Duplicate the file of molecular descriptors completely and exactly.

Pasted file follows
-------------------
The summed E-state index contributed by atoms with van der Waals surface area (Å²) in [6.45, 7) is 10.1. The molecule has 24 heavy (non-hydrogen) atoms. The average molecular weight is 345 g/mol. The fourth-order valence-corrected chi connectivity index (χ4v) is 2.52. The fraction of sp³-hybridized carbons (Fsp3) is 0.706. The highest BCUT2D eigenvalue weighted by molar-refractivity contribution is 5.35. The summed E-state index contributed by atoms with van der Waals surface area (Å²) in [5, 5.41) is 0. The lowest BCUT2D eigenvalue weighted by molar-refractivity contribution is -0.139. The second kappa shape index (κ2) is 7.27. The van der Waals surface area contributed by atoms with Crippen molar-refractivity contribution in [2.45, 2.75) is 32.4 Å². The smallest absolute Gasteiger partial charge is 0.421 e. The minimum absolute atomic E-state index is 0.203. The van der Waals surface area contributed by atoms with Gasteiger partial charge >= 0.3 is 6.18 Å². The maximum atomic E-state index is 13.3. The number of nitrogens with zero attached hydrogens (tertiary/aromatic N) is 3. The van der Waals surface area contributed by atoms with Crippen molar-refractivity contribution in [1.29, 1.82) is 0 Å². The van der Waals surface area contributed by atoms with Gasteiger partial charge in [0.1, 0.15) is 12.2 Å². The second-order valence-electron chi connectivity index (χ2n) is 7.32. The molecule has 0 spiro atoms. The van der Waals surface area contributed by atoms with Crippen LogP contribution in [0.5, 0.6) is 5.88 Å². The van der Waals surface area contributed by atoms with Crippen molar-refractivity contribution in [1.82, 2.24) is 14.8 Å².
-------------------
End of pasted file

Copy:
The summed E-state index contributed by atoms with van der Waals surface area (Å²) in [6.45, 7) is 10.1. The molecule has 24 heavy (non-hydrogen) atoms. The average molecular weight is 345 g/mol. The fourth-order valence-corrected chi connectivity index (χ4v) is 2.52. The fraction of sp³-hybridized carbons (Fsp3) is 0.706. The highest BCUT2D eigenvalue weighted by molar-refractivity contribution is 5.35. The summed E-state index contributed by atoms with van der Waals surface area (Å²) in [5, 5.41) is 0. The lowest BCUT2D eigenvalue weighted by molar-refractivity contribution is -0.139. The second kappa shape index (κ2) is 7.27. The van der Waals surface area contributed by atoms with Crippen molar-refractivity contribution in [2.45, 2.75) is 32.4 Å². The smallest absolute Gasteiger partial charge is 0.421 e. The minimum absolute atomic E-state index is 0.203. The van der Waals surface area contributed by atoms with Gasteiger partial charge >= 0.3 is 6.18 Å². The maximum atomic E-state index is 13.3. The number of nitrogens with zero attached hydrogens (tertiary/aromatic N) is 3. The van der Waals surface area contributed by atoms with Crippen molar-refractivity contribution in [1.29, 1.82) is 0 Å². The van der Waals surface area contributed by atoms with Gasteiger partial charge in [0.1, 0.15) is 12.2 Å². The second-order valence-electron chi connectivity index (χ2n) is 7.32. The molecule has 0 spiro atoms. The van der Waals surface area contributed by atoms with Crippen LogP contribution in [0.5, 0.6) is 5.88 Å². The van der Waals surface area contributed by atoms with Crippen molar-refractivity contribution in [1.82, 2.24) is 14.8 Å².